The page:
That’s right, now I’m called Chef with a capital C, probably thanks to the M6 ​​show “Le Meilleur Pâtissier”, which has been running since 2012. We used to be in shadowy chefs in white jackets. , and to distinguish themselves from them, many of us now prefer the black jacket of chocolate pastry chefs. Me, me alternative, that must be my Breton side, gwenn ha du. Customers also know that the last impression you take with you to the restaurant is the dessert.

The pleasure we offer is always at your fingertips, around the corner, immediate and inexpensive, you just have to bite into it.

What exactly is Breton in your cakes?

Brittany has a lot of it with the three ingredients that form the basis of my work: sugar, butter and fleur de sel. My fleur de sel comes from Lionel Charteau in Saint-Molph (44). Although the recipe comes from Maisons-Laffitte (78), I make Paris-Brest. Kouign amann, of course, some are as high as panettone. Thanks to kouign-amann, Breton cuisine is limited to butter and sugar, but salt is essential: it enhances flavors and stabilizes colors. I work a lot on the contrast of textures that cannot be seen but are felt.

In your book you say that macarons were created in 1793, therefore during the Terror, and that Antonin Carême published Le Pâtissier royal parisien in 1815, the year of Waterloo. Can dough be the best remedy for crises?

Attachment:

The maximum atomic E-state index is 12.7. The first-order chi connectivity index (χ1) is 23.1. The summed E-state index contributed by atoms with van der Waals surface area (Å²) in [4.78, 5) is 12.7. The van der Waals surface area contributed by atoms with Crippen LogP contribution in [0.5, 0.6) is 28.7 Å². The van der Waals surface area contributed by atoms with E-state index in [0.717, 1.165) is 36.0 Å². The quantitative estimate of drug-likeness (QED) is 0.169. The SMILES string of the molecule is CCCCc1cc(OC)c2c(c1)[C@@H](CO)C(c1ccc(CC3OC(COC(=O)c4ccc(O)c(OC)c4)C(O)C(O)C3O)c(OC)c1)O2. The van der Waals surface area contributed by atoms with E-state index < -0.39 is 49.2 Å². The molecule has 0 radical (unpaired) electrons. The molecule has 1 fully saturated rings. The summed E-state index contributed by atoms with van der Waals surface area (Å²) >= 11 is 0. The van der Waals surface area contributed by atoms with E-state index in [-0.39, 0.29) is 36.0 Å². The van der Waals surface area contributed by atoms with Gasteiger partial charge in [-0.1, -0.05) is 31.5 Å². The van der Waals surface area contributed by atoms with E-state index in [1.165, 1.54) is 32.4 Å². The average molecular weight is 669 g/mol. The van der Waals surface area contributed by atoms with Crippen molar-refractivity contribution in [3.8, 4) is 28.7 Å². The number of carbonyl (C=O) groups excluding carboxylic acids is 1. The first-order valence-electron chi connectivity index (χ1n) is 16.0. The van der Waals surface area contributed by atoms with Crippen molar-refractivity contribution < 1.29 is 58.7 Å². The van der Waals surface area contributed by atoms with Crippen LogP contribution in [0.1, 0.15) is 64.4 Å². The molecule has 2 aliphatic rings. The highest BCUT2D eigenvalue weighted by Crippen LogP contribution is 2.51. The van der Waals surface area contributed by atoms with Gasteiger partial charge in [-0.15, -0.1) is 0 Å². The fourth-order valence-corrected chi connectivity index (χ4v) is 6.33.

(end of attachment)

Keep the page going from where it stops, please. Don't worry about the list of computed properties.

You don’t think so well, we did very well during covid when we were able to stay open. We sold chocolate bars for five or ten, they taste better than antidepressants. And the flavor we offer is always at your fingertips, around the corner, instant and cheap, you just have to bite into it. Cheaper than a star restaurant, the cake, like my praline milli-feille, remains light because the buttercream has disappeared. It fed instead of caressing the palate. We are artists of happiness.

“Pastry” by Arnaud Larher, ed. Hatchet, 408 p. €49.95.



Spoon Cookies?: her two Christmas recipes

No Bake Spoon Cookies

Arrange the lady fingers on the bottom of the bowl, sweet side up. Take a good orange marmalade, mix it with water, it should be very soft, spread with a spoon in a layer of 3-4 mm. At the last minute, break 1 cm Breton slices with a knife, sprinkle over the dish.

Spoon cookies with bread

Take 5 eggs; separate the yolks (100 g) from the whites (150 g). Provide 125 g of sugar and 125 g of flour.

Beat the whites, mix with sugar, then with a spatula, add yolks and sifted flour.

Spread 1 cm and place in a fan oven at 170°C for 12 minutes.

Put the biscuit in a bowl. Buy a good orange marmalade, dilute it with water, it should be very soft, spread with a spoon in a layer of 3 to 5 mm.

Prepare the angel cream: 500 g of 35% liquid cream, 100 g of mascarpone, 35 g of powdered sugar, 1 half vanilla pod scraped. Beat on medium speed, not too fast. It should remain flexible after installation. When the cream is whipped, it spreads to a thickness of 4 cm.

Use a knife to chop the Bretons about 1cm in size and sprinkle over the food at the last minute. Add a teaspoonful of the chestnut crème and drizzle over the soup Breton, scattering the oranges in various places over the dish. Enjoy!